Likewise, LED bulbs take a pretty long time to wear out, but eventually they will need to be replaced. LEDs don’t have mercury in them so they are safe to dispose in the normal trash, but depending on what your lamp looks like it might be great for crafts too! Anyone have a creative idea for LED recycling?

Holiday Lights

Tis the season to recycle! Did you know there are several recycling programs dedicated to recycling old or broken holiday lights? Several states have their own recycling programs, so do a Google search for “holiday light recycling in [your state]” to see what is available to you locally. If your state doesn’t offer holiday recycling, there are a few stores that may recycle holiday lights like Home Depot and certain online retailers. Here is a great resource for locating recycling programs near you, or mail-in options if there isn’t much local to your home.

Have any cool ideas to share about bulb recycling? Let us know in the comments!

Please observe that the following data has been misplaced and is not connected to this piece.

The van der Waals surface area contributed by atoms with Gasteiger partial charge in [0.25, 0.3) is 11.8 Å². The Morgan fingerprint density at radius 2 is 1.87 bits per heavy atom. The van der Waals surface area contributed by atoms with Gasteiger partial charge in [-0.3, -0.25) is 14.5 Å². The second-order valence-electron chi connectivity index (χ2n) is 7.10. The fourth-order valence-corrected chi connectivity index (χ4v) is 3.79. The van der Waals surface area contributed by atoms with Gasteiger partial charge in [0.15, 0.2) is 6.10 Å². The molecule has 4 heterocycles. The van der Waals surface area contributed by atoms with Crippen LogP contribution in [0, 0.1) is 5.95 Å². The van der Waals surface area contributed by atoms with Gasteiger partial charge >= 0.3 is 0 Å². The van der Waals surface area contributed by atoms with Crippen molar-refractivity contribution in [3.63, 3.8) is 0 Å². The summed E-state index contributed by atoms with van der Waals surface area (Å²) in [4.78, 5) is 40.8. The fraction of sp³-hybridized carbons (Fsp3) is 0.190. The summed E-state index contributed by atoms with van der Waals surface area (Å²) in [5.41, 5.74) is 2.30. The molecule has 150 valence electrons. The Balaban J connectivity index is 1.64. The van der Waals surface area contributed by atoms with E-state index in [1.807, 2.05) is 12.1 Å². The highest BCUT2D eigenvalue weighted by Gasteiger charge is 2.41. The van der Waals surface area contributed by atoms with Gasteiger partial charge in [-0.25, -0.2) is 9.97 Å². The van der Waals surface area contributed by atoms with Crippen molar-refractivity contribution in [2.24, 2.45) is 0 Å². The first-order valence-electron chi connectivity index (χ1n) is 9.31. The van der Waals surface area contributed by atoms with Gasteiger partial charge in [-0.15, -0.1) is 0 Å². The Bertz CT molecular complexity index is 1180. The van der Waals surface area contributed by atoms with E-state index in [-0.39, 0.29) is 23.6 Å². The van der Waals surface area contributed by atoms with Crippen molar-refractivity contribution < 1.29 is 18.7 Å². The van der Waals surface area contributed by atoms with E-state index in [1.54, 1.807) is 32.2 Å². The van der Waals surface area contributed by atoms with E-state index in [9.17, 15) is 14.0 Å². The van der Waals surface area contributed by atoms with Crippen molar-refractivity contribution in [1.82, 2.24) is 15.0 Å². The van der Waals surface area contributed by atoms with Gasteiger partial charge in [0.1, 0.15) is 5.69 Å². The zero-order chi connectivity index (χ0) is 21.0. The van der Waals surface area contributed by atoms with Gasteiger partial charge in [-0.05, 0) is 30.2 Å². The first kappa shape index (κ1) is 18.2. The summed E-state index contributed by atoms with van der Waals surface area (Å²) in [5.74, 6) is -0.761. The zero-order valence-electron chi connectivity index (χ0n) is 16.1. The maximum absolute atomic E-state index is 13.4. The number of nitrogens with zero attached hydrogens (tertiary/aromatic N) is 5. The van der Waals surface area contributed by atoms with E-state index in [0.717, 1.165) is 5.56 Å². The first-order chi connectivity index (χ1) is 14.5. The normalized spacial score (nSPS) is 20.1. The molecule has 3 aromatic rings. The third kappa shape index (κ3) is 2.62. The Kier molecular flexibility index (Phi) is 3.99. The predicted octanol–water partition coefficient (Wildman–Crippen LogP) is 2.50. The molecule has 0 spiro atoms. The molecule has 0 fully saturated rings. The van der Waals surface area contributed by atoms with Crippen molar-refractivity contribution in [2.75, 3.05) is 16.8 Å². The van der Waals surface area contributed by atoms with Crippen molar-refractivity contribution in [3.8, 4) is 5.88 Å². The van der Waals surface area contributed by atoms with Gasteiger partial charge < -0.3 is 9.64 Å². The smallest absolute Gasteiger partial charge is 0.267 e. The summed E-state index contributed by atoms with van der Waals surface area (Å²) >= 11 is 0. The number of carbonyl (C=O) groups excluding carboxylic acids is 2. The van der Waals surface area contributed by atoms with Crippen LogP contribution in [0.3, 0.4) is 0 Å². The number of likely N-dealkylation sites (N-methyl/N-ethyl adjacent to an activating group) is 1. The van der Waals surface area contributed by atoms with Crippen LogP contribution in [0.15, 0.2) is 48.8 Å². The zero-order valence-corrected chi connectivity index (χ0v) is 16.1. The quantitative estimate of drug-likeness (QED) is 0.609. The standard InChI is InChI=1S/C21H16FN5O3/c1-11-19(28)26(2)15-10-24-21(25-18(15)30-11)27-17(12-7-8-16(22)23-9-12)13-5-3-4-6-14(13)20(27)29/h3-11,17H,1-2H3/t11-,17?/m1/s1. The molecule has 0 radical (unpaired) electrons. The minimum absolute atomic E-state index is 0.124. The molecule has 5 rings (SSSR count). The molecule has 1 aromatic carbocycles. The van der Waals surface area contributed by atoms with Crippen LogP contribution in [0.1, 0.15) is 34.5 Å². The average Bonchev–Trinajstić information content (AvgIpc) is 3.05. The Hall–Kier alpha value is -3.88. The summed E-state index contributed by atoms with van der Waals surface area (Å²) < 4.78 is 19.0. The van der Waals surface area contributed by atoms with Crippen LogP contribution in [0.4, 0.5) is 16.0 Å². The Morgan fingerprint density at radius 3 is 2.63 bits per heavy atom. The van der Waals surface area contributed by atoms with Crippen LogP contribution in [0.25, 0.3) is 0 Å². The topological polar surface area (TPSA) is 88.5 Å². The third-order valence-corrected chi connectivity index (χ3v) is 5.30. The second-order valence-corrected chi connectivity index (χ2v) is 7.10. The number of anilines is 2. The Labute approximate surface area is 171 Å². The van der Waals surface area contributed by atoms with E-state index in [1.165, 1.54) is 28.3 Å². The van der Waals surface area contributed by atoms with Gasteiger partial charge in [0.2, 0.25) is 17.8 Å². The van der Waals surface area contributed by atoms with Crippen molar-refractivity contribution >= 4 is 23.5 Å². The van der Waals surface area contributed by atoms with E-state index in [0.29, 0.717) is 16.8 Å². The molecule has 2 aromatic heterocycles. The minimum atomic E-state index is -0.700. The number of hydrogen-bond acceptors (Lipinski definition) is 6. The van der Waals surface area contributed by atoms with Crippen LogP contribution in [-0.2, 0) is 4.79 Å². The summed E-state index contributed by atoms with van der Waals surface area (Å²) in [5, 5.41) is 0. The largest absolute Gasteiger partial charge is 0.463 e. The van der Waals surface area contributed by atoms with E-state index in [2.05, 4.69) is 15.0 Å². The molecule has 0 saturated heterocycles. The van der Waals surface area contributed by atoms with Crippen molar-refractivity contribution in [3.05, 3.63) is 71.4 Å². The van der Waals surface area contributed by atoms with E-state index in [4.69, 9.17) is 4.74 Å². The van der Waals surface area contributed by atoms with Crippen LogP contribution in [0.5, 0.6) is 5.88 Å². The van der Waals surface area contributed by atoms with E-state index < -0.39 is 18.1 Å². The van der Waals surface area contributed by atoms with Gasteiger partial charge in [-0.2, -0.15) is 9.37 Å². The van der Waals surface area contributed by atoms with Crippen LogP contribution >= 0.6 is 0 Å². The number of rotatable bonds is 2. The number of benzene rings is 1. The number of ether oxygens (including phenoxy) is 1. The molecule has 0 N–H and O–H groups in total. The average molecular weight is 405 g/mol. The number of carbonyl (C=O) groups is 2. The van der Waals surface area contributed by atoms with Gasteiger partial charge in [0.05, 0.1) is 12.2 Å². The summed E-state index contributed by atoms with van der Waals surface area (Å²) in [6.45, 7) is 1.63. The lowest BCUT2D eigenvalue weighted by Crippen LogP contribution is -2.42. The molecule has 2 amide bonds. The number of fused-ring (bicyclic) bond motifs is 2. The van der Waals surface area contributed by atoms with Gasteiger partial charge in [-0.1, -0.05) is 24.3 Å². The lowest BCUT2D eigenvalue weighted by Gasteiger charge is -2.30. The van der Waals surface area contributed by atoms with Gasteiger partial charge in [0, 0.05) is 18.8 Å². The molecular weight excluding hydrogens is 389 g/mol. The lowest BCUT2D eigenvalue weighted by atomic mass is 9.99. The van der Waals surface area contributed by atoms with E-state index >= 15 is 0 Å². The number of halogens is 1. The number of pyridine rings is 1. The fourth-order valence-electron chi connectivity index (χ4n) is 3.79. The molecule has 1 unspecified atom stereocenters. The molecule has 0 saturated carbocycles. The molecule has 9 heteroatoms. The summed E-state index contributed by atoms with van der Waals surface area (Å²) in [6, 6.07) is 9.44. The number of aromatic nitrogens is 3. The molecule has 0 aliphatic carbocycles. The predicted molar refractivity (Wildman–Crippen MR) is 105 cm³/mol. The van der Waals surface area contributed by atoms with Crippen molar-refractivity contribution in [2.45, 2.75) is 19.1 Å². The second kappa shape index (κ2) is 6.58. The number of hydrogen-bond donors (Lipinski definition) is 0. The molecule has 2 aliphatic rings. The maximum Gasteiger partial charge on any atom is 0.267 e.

Nov 072013
 

We wrote an article a few years ago about “li-fi,” an up-and-coming technology that uses light bulbs to transmit a wireless signal. This technology has come a long way since then, and today it’s one of the craziest (and coolest) innovations in the lighting industry! Scientists across the globe (primarily in the UK and China) have been developing this lighting-based data transmission, which could revolutionize the way we connect to the internet.

bigstock LED1 Are Light Bulbs Taking Over the Internet?

Conventional wi-fi is emitted using mirowaves or radio frequencies. The great conundrum of physics is that light travels both in particles and waves, a property which also makes it compatible with wavelength data transmission. Although li-fi has been in development for some years now, the most notable recent accomplishment belongs to Chinese professor Chi Nan, who managed to construct a DIY lighting-based data transmitter from basic retail components. Continue reading »